FORTUNE -- Do you know who owns more than a 6% stake in the maker of .223 Bushmaster rifles, like the one used last Friday to murder 20 first graders and seven adults in Newtown, Connecticut? California public schoolteachers.
The company in question is Freedom Group, a privately-held firearms conglomerate formed by private equity and hedge fund group Cerberus Capital Management. Cerberus created the platform in April 2006 via the acquisition of Bushmaster, after which it added another 10 makers of firearms, ammunition and accessories (including Remington, Marlin Arms and Barnes Bullets).
The California State Teachers' Retirement System (CalSTRS) committed to invest a whopping $500 million into a $7.5 billion Cerberus fund that has helped bankroll Freedom Group. That means that it effectively could own a 6.67% stake in the gun maker, which filed to go public in late 2009 before pulling the offering in early 2011. In fact, the figure could be even higher since CalSTRS also committed $100 million to a $1.4 billion predecessor fund, which likely made the original investment.
[Update: CalSTRS said Tuesday afternoon that it owns 2.4% of Freedom Group, and I have requested an explanation of how they arrive at that figure.]
What I honestly don't understand, however, is why. Check out the following part of the pension system's statement on investment responsibility:
Non-economic factors will supplement profit factors in making investment decisions. Non-economic factors are defined as those considerations not directly related to the maximization of income and the preservation of principal. The consideration of non-economic factors is for the purpose of ensuring that the Retirement System, either through its action or inaction, does not promote, condone or facilitate social injury.
Does Freedom Group not facilitate social injury? I'm not suggesting that social injury is its mission, but it certainly is a foreseeable consequence.
Moreover, CalSTRS has identified 21 risk factors "that should be included within the financial analysis of any investment decision." Here is the one titled Human Health:
The risk to an investment's long-term profitability from business exposure to an industry or company that makes a product which is highly detrimental to human health so that it draws significant product liability lawsuits, government regulation, United Nations sanctions and focus, and avoidance by other institutional investors.
Pretty sure the manufacture of semi-automatic rifles would apply here as well.
To be sure, there is a difference between buying a listed company's stock and investing in a private equity fund that promises to build out a diversified portfolio. Direct versus indirect. But it also is true that certain institutional investors either, (a) Only invest in private equity funds that pledge not to make certain types of investments (e.g., firearms, tobacco, etc.), or (b) Insist that its money be carved out of any such offending investment, so that the institution does not become an indirect shareholder.
Unfortunately, CalSTRS has not taken either tack.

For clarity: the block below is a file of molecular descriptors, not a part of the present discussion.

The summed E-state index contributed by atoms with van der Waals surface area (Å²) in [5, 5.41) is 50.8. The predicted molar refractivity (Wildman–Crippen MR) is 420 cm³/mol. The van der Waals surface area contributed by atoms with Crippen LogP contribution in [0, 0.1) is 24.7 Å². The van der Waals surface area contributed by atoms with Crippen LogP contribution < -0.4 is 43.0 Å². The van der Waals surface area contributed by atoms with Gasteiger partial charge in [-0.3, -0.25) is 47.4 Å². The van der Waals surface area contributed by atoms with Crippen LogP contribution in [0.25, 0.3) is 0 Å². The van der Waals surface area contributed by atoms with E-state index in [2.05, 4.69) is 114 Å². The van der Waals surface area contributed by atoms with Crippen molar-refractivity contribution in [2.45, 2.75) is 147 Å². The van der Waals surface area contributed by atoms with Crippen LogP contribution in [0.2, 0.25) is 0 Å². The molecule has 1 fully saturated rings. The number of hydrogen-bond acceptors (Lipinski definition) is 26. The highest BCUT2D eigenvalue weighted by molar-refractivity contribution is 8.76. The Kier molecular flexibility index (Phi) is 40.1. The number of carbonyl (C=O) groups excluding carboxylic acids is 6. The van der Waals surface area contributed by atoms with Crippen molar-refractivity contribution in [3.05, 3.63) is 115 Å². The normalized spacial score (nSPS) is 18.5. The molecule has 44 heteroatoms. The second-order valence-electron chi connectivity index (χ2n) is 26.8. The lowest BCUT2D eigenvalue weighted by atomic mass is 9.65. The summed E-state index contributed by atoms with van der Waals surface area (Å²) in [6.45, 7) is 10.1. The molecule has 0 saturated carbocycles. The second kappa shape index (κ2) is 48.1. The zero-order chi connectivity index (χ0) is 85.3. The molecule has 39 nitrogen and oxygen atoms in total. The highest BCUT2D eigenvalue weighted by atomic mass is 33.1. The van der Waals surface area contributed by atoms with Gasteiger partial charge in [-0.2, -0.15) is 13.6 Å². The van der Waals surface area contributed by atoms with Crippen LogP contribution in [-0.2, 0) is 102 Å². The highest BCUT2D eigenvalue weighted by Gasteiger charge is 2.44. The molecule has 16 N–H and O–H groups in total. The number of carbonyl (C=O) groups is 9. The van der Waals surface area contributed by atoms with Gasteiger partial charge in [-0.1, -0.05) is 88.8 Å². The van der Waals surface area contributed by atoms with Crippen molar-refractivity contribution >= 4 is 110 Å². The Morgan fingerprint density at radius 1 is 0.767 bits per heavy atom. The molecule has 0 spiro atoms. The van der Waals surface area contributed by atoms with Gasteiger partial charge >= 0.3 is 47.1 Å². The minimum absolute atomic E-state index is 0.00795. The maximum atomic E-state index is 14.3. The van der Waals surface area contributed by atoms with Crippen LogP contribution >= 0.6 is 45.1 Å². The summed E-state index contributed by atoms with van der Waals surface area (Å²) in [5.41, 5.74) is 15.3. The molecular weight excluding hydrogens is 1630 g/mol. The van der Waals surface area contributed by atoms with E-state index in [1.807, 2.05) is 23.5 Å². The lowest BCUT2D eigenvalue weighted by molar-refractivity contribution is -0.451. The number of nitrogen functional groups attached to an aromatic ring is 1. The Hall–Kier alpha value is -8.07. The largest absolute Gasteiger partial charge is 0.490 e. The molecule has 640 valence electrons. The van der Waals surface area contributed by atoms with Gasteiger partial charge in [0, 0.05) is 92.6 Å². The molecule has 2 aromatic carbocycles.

"Clearly you can make a case that this company's products fall within the 21 risk factors, particularly the one regarding human health," says CalSTRS spokesman Ricardo Duran. "But there are a lot of products that can be used responsibly or irresponsibly, and in this case it was used irresponsibly... Now that a tragic event like this has occurred, I'm sure that it is something that we will be discussing going forward."
When I followed up by asking if CalSTRS had such a discussion after a Bushmaster rifle was used in the Aurora movie theater shooting, Duran said he did not know. Also worth noting that Cerberus itself is not returning requests for comment.
There has been a lot of talk in the past several days about how to prevent the next massacre, with suggestions ranging from strengthened gun control legislation to improved mental health infrastructure. And, for the record, I support both.
But I also think that it's time for our large nonprofit institutions to put some of their money where their mission is. Profit should be the primary goal of their investment offices, but not at the expense of their broader purposes. If a schoolteachers union or university endowment or nonprofit foundation truly cares about stopping the next mass killing, then they should not provide capital that produces the instruments of such destruction.
For many gun enthusiasts, semi-automatic rifles like the .223 Bushmaster is about sport and individual liberty. For Freedom Group, they are about profit. If the company were unable to find private investors unless it changed internal policy -- perhaps by only supplying such weaponry to police departments and military -- then Freedom most likely would do so. Capital is, of course, the root of capitalism.
Cerberus did not return repeated requests for comment. Also not commenting was private equity firm Bruckmann, Rosser, Sherrill & Co., which sold Remington to Cerberus and still owns firearms peripherals company Magpul Industries.
UPDATE: Cerberus announced at 1am on Tuesday that it plans to "immediately engage in a formal process to sell... Freedom Group."
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